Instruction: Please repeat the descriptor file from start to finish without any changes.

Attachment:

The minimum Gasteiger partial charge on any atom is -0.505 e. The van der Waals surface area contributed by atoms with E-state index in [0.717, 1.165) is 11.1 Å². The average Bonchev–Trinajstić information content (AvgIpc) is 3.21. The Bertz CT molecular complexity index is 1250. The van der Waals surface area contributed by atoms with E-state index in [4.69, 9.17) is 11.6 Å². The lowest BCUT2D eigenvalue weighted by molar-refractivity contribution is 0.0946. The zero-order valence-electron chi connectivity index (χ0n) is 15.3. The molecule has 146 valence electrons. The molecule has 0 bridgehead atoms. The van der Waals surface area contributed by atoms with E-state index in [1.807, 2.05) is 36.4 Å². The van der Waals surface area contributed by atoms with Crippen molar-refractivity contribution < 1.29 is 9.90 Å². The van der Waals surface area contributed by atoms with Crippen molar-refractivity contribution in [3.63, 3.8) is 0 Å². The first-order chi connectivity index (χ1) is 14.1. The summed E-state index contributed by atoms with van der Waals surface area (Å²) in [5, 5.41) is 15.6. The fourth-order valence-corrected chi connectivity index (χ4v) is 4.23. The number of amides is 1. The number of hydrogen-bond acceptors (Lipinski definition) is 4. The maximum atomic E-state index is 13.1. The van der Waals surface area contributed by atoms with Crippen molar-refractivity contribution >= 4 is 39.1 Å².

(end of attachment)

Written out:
The minimum Gasteiger partial charge on any atom is -0.505 e. The van der Waals surface area contributed by atoms with E-state index in [0.717, 1.165) is 11.1 Å². The average Bonchev–Trinajstić information content (AvgIpc) is 3.21. The Bertz CT molecular complexity index is 1250. The van der Waals surface area contributed by atoms with E-state index in [4.69, 9.17) is 11.6 Å². The lowest BCUT2D eigenvalue weighted by molar-refractivity contribution is 0.0946. The zero-order valence-electron chi connectivity index (χ0n) is 15.3. The molecule has 146 valence electrons. The molecule has 0 bridgehead atoms. The van der Waals surface area contributed by atoms with E-state index in [1.807, 2.05) is 36.4 Å². The van der Waals surface area contributed by atoms with Crippen molar-refractivity contribution < 1.29 is 9.90 Å². The van der Waals surface area contributed by atoms with Crippen molar-refractivity contribution in [3.63, 3.8) is 0 Å². The first-order chi connectivity index (χ1) is 14.1. The summed E-state index contributed by atoms with van der Waals surface area (Å²) in [5, 5.41) is 15.6. The fourth-order valence-corrected chi connectivity index (χ4v) is 4.23. The number of amides is 1. The number of hydrogen-bond acceptors (Lipinski definition) is 4. The maximum atomic E-state index is 13.1. The van der Waals surface area contributed by atoms with Crippen molar-refractivity contribution >= 4 is 39.1 Å².